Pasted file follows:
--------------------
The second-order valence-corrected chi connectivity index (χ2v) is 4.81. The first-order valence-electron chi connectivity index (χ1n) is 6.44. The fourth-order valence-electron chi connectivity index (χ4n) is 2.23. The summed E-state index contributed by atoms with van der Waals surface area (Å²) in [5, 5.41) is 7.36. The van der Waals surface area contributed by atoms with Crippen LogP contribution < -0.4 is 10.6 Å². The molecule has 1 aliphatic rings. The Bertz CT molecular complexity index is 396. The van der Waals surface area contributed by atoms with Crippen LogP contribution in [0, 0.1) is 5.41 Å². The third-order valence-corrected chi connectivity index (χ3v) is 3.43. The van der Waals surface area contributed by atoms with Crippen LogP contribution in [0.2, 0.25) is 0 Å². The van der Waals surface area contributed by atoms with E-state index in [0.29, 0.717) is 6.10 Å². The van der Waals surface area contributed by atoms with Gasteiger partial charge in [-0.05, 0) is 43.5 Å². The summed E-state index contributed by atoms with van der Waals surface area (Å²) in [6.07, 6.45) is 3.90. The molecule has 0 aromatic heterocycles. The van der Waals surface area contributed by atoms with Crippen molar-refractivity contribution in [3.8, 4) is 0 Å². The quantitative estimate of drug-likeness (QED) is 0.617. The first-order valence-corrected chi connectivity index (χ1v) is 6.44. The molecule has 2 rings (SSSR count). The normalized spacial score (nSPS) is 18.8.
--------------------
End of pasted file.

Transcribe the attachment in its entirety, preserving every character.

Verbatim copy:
The second-order valence-corrected chi connectivity index (χ2v) is 4.81. The first-order valence-electron chi connectivity index (χ1n) is 6.44. The fourth-order valence-electron chi connectivity index (χ4n) is 2.23. The summed E-state index contributed by atoms with van der Waals surface area (Å²) in [5, 5.41) is 7.36. The van der Waals surface area contributed by atoms with Crippen LogP contribution < -0.4 is 10.6 Å². The molecule has 1 aliphatic rings. The Bertz CT molecular complexity index is 396. The van der Waals surface area contributed by atoms with Crippen LogP contribution in [0, 0.1) is 5.41 Å². The third-order valence-corrected chi connectivity index (χ3v) is 3.43. The van der Waals surface area contributed by atoms with Crippen LogP contribution in [0.2, 0.25) is 0 Å². The van der Waals surface area contributed by atoms with E-state index in [0.29, 0.717) is 6.10 Å². The van der Waals surface area contributed by atoms with Gasteiger partial charge in [-0.05, 0) is 43.5 Å². The summed E-state index contributed by atoms with van der Waals surface area (Å²) in [6.07, 6.45) is 3.90. The molecule has 0 aromatic heterocycles. The van der Waals surface area contributed by atoms with Crippen molar-refractivity contribution in [3.8, 4) is 0 Å². The quantitative estimate of drug-likeness (QED) is 0.617. The first-order valence-corrected chi connectivity index (χ1v) is 6.44. The molecule has 2 rings (SSSR count). The normalized spacial score (nSPS) is 18.8.